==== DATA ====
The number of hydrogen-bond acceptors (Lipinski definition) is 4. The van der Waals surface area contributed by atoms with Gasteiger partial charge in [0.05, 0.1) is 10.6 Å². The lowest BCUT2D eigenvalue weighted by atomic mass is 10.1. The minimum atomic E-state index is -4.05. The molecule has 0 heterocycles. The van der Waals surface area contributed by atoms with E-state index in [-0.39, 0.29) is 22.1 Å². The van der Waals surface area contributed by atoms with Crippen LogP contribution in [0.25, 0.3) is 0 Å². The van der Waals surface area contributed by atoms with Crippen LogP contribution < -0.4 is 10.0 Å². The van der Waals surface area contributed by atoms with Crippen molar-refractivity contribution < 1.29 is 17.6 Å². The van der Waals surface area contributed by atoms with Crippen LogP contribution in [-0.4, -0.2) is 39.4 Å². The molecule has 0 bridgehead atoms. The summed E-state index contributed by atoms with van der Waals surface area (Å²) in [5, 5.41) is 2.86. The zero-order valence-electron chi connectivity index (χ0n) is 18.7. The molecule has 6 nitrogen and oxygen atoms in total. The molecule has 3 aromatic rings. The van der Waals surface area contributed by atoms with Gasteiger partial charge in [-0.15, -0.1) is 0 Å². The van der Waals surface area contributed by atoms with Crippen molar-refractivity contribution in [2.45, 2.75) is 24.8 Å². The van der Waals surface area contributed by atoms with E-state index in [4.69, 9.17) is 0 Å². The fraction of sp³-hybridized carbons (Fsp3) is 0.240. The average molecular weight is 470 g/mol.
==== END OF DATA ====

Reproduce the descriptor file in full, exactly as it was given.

The number of hydrogen-bond acceptors (Lipinski definition) is 4. The van der Waals surface area contributed by atoms with Gasteiger partial charge in [0.05, 0.1) is 10.6 Å². The lowest BCUT2D eigenvalue weighted by atomic mass is 10.1. The minimum atomic E-state index is -4.05. The molecule has 0 heterocycles. The van der Waals surface area contributed by atoms with E-state index in [-0.39, 0.29) is 22.1 Å². The van der Waals surface area contributed by atoms with Crippen LogP contribution in [0.25, 0.3) is 0 Å². The van der Waals surface area contributed by atoms with Crippen LogP contribution < -0.4 is 10.0 Å². The van der Waals surface area contributed by atoms with Crippen molar-refractivity contribution < 1.29 is 17.6 Å². The van der Waals surface area contributed by atoms with Crippen LogP contribution in [-0.4, -0.2) is 39.4 Å². The molecule has 0 bridgehead atoms. The summed E-state index contributed by atoms with van der Waals surface area (Å²) in [5, 5.41) is 2.86. The zero-order valence-electron chi connectivity index (χ0n) is 18.7. The molecule has 6 nitrogen and oxygen atoms in total. The molecule has 3 aromatic rings. The van der Waals surface area contributed by atoms with Gasteiger partial charge in [-0.15, -0.1) is 0 Å². The van der Waals surface area contributed by atoms with Crippen molar-refractivity contribution in [2.45, 2.75) is 24.8 Å². The van der Waals surface area contributed by atoms with E-state index in [4.69, 9.17) is 0 Å². The fraction of sp³-hybridized carbons (Fsp3) is 0.240. The average molecular weight is 470 g/mol.